Bucs needed to put the ball in No. 5's hands
Martin Fennelly, The Tampa Tribune, published 8 November 2010

I thought it was all about 5? That's what Raheem Morris always says. Sure didn't look like it Sunday.

Where were the play calls to put it in 5's hands, in the hands of Josh Freeman, a certified Comeback Kid, at the end of a 27-21 yard-away loss to the Falcons?

Why is 5 not all over the four plays after the Bucs secured first-and-10 from the Atlanta 11-yard line on pass interference? Three handoffs and a lateral, not one end zone pass? LeGarrette Blount came up short on third and fourth downs and that was that.

There was some complaining from the Bucs about a bad spot after Blount's third-down run. But what really put the Bucs in a bad spot was not putting the ball in the hands of their best offensive player when it mattered most.

This criticism must come with a preface. The Bucs are 5-3 midway through 2010. I had them pegged for 2-6. Morris and his crew have exceeded a lot of people's expectations, if not their own. You have to give it up for them.

And if Blount gets that yard, we're talking about a very large win. And the Bucs seemed out of this game many a time Sunday, down 14-0, 17-7, then 27-14 late in the third quarter, and still they came back, with a great chance to win.

Going into the fourth quarter, with first place in the NFC South on the line, the Falcons had 337 yards of offense and 24 first downs. The Bucs had 189 yards and only nine first downs. But they still trailed only 27-21. They're not the best team in the NFC. But they might lead the conference in heart, spunk and perseverance.

And nerve. You had to love that onside kick the Bucs nearly pulled off after Micheal Spurlock's kickoff return for a touchdown. "It's big-time resiliency by our team against a big-time opponent," Morris said. "I was proud of the way they fought."

I think the coaching staff let down at the end. They stopped gambling. They went conservative. I put it in 5's hands.

Look, the old Josheroo had ups and downs Sunday, downs being his first picks since the Cincinnati game. The first one, just after halftime, led to seven Atlanta points. And I know young LeGarrette has become a Blount instrument in the Bucs' offense. But Freeman is the guy. He has to get the ball.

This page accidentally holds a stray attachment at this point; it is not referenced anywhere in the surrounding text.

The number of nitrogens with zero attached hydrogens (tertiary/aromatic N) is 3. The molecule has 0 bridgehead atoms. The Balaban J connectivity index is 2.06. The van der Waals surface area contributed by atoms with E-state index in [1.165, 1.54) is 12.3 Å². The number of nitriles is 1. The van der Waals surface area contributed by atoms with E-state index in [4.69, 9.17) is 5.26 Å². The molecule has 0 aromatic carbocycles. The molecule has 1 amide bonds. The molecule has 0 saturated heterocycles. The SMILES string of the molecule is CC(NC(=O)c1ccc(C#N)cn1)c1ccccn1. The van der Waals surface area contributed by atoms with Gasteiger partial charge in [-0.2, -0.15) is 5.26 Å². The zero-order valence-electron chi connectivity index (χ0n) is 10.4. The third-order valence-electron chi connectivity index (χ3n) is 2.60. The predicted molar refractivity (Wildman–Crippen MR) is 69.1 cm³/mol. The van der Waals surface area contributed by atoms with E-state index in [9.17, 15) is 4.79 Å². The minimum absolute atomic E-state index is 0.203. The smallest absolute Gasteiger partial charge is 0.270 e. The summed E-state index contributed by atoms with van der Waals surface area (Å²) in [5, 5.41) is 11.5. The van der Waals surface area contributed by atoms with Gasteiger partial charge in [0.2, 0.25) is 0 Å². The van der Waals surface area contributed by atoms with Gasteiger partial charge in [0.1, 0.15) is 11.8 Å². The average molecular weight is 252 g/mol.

Hand off to Blount, then a pass to Preston Parker that was ruled a lateral, which means that Freeman's only throw in those plays went backward. Then, two more handoffs? You don't have Freeman throw for the end zone even once? C'mon. There were explanations when it was over.

"That last play, I had the fourth-and-inches. If we run the boot, throw an incomplete pass and the game is over, you ask me why I don't run Blount," Morris said. "You run a sneak there and we don't get it, you ask me why you don't run Blount. Now we ran the football and you ask me why we don't run the bootleg."

"We felt like LeGarrette Blount was running well, wearing them down," Bucs offensive coordinator Greg Olson said.

"The only reason people are second guessing and doubting is because it didn't work out today," Freeman said.

I still don't see how coaches with enough ice in their veins to try that onside kick, who had watched Freeman lead this team back again and again during his first 16 NFL games, who watched him throw that 43-yard rope to Spurlock on third-and-13 from his own 1 no, out of his own end zone can go away from him when it matters most.

No Freeman to Mike Williams? They'd hooked up on a 58-yard score earlier. No Freeman to Winslow? No Freeman sneak? No Freeman, no Freeman, no Freeman.

"I understand what you're saying," Morris said. "But you're fourth-and-inches with a chance to get four more downs for your young quarterback with four downs to throw the ball in there. Blount, who's absolutely tough to tackle, you've got to try to get four more downs now. It's easy to second guess those decisions."

Only the young QB didn't get four more downs. Matter of fact, the young quarterback didn't get to throw the ball in those first four downs, did he? Yes, it's easy to second guess.